Confessions Of A Remote Hog: MAking A List Checking It Twice


The end of the year brings so many things to mind. The holiday season, time with your love ones, resolutions and new beginnings, and most of all… Lists. For some reason, every event, every art form, every action and inaction must be quantified in some sort of list form.

Lists and rankings have become a staple of our society. College sports teams aren’t evaluated by their winning percentage, no they are ranked. We have had shows dedicated to lists, list dedicated to shows and every sort of ranking available. For some reason, we need to know what Snoop Dogg’s ten best video games are, or how the cast of Yes, Dear rank Led Zepplin Albums. It is important. But why?

Why do we need to rank things? Is it our national obsession with statistics? Must everything be quantified so as we can prove that U2s new album is better than REM’s new album because it ranked higher on The Hartford Bugles ten best? Who knows, and in the long runs, who cares.

The simple fact is, lists are fun.

Let’s face it. We want to know. We want our views to be justified, or we want to be outraged at something that was overlooked. It is fascinating. One thing people of all generations, creeds and colors can agree on is lists. The cool and hip know what’s hot. The nonconformist know what to avoid, and me, well, I can realize how much I am getting out of touch with the mainstream every year.

Yet, making a list is a tedious and often times dangerous process. The dangerous side is that, unless you are a credible source, creating a “Best of” list is a true act of pretension. Who are you to say that David Hasselholf is a bigger TV icon than ALF? Why are you qualified to make that distinction? Whenever you make a list, people are going to question your motives and assign you certain prejudices. How can you say that Robin Williams is a better comedian than Richard Pryor? What are you, a racist? Hey, there is only one women in your Top 10 Elvis Impersonators, what don’t you thing women are qualified to have bushy sideburns and sing Blue Suede Shoes.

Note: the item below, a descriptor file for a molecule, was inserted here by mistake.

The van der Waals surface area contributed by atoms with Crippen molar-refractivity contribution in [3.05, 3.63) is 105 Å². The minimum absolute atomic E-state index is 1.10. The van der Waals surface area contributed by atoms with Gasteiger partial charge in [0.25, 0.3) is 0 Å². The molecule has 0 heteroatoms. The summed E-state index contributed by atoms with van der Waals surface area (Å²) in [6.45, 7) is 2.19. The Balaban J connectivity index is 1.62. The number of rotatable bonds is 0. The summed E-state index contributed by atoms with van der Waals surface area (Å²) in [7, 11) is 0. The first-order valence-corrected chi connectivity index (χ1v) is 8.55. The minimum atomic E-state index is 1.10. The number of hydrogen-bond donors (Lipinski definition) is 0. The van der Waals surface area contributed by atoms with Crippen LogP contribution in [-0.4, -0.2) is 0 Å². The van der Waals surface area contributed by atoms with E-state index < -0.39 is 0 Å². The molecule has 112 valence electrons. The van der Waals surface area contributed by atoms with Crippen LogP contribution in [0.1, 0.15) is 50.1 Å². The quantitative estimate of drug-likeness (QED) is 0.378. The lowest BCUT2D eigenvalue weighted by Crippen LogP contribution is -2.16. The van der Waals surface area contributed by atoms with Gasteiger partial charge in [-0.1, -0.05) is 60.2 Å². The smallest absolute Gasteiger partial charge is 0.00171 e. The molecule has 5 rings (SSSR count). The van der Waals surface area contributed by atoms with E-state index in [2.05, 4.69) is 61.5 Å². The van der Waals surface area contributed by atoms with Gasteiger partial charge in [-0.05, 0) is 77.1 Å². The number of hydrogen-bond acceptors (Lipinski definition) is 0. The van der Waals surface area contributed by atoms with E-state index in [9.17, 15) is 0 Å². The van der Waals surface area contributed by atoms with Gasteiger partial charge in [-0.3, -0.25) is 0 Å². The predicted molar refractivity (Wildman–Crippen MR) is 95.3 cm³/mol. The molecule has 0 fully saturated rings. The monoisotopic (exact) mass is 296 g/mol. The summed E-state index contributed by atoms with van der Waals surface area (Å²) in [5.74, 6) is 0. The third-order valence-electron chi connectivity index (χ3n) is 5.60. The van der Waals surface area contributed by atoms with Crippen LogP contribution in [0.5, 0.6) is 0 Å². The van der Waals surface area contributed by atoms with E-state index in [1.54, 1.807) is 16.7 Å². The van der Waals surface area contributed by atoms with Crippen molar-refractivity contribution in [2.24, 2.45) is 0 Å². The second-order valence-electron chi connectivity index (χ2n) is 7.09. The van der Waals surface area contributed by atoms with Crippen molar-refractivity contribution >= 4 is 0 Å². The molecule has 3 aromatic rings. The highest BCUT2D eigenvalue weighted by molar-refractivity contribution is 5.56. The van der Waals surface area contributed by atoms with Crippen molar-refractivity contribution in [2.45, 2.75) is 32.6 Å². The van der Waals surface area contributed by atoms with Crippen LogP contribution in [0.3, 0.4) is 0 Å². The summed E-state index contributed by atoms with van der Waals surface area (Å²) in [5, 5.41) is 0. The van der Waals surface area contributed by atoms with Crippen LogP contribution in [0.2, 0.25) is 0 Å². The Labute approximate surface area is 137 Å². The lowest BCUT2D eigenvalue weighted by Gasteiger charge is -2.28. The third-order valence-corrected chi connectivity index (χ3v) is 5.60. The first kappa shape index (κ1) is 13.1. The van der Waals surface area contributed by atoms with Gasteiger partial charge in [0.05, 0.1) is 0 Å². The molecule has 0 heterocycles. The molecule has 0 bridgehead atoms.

Two huge list “specials” were on TV recently. Bravo had the top 100 TV characters and TVLand had the 100 Greatest TV moments. That must have been some undertaking. I wouldn’t want to be the guy who had to decide whether the South Tower collapsing was a bigger moment that the Moon Landing. So, of course, I had to watch to see who won out. Now, around my friends, I will decry watching crap TV filler junk like that, but at home, with my shades down, I am glued to the set. At tikes I would yell at the TV, other times I cheered, and once or twice I would say, “Who the heck is that?”

You see, lists are just fun.

So, I decided, it’s holiday time. Shouldn’t I have a list too? So I sat back, and thought. What kind of list would be great. Maybe I should do a top 10 on the best TV shows on DVD to provide my reader(s) with some Christmas selections. Yeah, I know that Entertainment Weekly just did that, but shouldn’t I too. Nah. So I struggled back in forth and finally decided on the perfect topic. So, here is my end of the year contribution to lists.

Bob’s Top 10 Favorite Characters Who Have Virtually No Chance Of Appearing On Anyone Else Top 10 List

This top ten list contains Bob’s ten Favorite TV characters, that either only appeared once on a show, or had a very limited role, yet he will remember than forever.

10. “Dumb” Donny DiMauro: Just Shoot Me

David Cross played Donny, Elliot’s brother who suffered a serious head injury after a fall out of a tree when he was 18. The only thing was, he never really suffered the injury. It was all an elaborate ruse to avoid any sort of responsibility, and to get away with his not so nice actions. He tricks Mia into agreeing to keep a secret, and reveals his huge secret to her in an attempt to woo her. But will anyone believe her? Well, it is a sitcom, so no.

9. Mr.Short Term Memory Saturday Night Live

I love when SNL hosts who have had multiple appearances on the show have their own reoccurring character. Tom Hank’s Mr. Short Term Memory is probably my favorite. Tom Hanks plays a man who cannot remember something, even if it happened just a few seconds earlier. Notable skits include our hero on a game show, with Tony Randall, and on a dinner date, where he is shocked when he finds some food has been placed in his mouth.